Screening at the 2015 Mardi Gras Film Festival. For festival tickets and session details visit the official website HERE.
The Circle is a Swiss docudrama set in post war Zurich. The title translates as Der Kreis, the name given to a publication for gay men in the 1940s and 50s. Subscribers to the magazine often did so in secret, however it did provide the opportunity for an underground social scene, which is how the two protagonists, Ernst Ostertag (Matthias Hungerbuhler), a schoolteacher, and Robi Rapp (Sven Schelker), a cabaret singer, meet and fall in love. Although the film is essentially a love story, it is much more than that, serving as a historical narrative of the events that occurred in the Swiss city at the time.
After a series of murders within the gay community, life for Ernst, Robi and all those involved with The Circle becomes much more difficult. At the time, Zurich had become somewhat of a Mecca for those who wished to be openly gay in a protected environment. Although being gay was severely frowned upon at the time, it was legal in Switzerland, unlike the bordering Germany, where it had been outlawed by the Nazi regime. When the murders occur, the general public – and therefore the police – become less tolerant of the underground lifestyle, consequently making it illegal to gather in public for ‘gay events’ and causing individuals to become fearful of being outed.
The scripted storyline is interspersed with documentary-style interviews from the now elderly couple Ernst and Robi, as well others involved at the time. These interviews give a certain level of depth, allowing the audience to see just how true to life the narrative is and providing a strong sense of nostalgia. Director and writer Stefan Haupt has managed to combine snippets of the modern-day couple telling their story very cleverly within the narrative, moving the story along through both devices, from the past to the present. It is also heart-warming to know throughout that Ernst and Robi are still together, although this in itself gives away the ending from the very beginning.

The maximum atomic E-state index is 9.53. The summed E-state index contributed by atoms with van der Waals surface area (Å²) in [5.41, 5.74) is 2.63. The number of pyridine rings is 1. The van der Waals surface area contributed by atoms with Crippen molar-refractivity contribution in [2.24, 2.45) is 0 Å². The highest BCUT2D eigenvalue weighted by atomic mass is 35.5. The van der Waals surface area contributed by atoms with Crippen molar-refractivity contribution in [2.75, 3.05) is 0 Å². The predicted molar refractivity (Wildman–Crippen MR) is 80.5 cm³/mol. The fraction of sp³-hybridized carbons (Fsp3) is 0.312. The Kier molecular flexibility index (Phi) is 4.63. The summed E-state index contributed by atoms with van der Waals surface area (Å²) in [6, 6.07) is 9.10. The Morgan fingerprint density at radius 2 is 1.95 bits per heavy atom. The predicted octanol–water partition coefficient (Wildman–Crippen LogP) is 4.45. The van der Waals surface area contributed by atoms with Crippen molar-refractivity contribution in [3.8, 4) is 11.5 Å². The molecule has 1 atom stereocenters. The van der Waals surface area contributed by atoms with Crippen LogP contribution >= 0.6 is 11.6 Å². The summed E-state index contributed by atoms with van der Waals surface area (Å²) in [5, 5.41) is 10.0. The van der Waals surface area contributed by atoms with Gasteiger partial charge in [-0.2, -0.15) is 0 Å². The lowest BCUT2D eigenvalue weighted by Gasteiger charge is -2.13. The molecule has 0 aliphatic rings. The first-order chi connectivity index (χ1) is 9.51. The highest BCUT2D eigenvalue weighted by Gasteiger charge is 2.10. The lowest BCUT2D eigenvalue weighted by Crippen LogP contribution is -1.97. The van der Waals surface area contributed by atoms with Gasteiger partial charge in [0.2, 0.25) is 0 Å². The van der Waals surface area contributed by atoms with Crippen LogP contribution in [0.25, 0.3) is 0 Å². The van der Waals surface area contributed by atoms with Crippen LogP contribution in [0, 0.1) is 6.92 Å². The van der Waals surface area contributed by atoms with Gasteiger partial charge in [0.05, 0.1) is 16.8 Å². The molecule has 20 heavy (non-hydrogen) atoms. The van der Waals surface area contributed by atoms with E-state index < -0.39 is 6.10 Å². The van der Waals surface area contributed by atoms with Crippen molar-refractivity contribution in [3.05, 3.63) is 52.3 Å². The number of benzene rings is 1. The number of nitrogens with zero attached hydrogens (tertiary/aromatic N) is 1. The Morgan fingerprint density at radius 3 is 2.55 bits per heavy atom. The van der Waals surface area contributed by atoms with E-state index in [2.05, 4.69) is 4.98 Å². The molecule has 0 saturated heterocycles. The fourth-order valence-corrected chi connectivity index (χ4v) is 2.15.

The Circle is a fine example of storytelling, showing that sometimes simply telling the truth, as it were, can be just as engaging as fiction. There are no bells and whistles, exaggerated sex scenes or stereotypical caricatures, and it does not shy away from the reality of how Switzerland was at the time, especially if you happened to be gay. However, it does sometimes feel that the director has stopped short of giving the full account, possibly in order to protect the individuals involved.
This self-restraint leaves some of the plotlines seemingly tame, with actors not fully given the opportunity to show strong levels of emotion or intensity. Even the soundtrack, although appropriate to the time setting, can often be rather melancholy and subdued. Given the film is more a period drama than a documentary, Haupt could have taken a few more risks. In trying to keep the integrity of the story and documentary style, he has missed out on taking the dramatic to another level.
Beyond the storyline, The Circle is an homage to real life individuals, such as Rolf (Stefan Witschi), the chief editor of the magazine who quietly fought for equality, giving an outlet for those who could not be themselves in public. And even Robi’s mother (Marianne Sägebrecht), who completely accepts her son for who he is and allows him to be completely open around his family, which was often unheard of in the era.
Thoughtful and interesting, The Circle highlights the difficulties of life back then for gay men and, using a true story and historical events as a background, teaches us how far we have come.
THE REEL SCORE: 6/10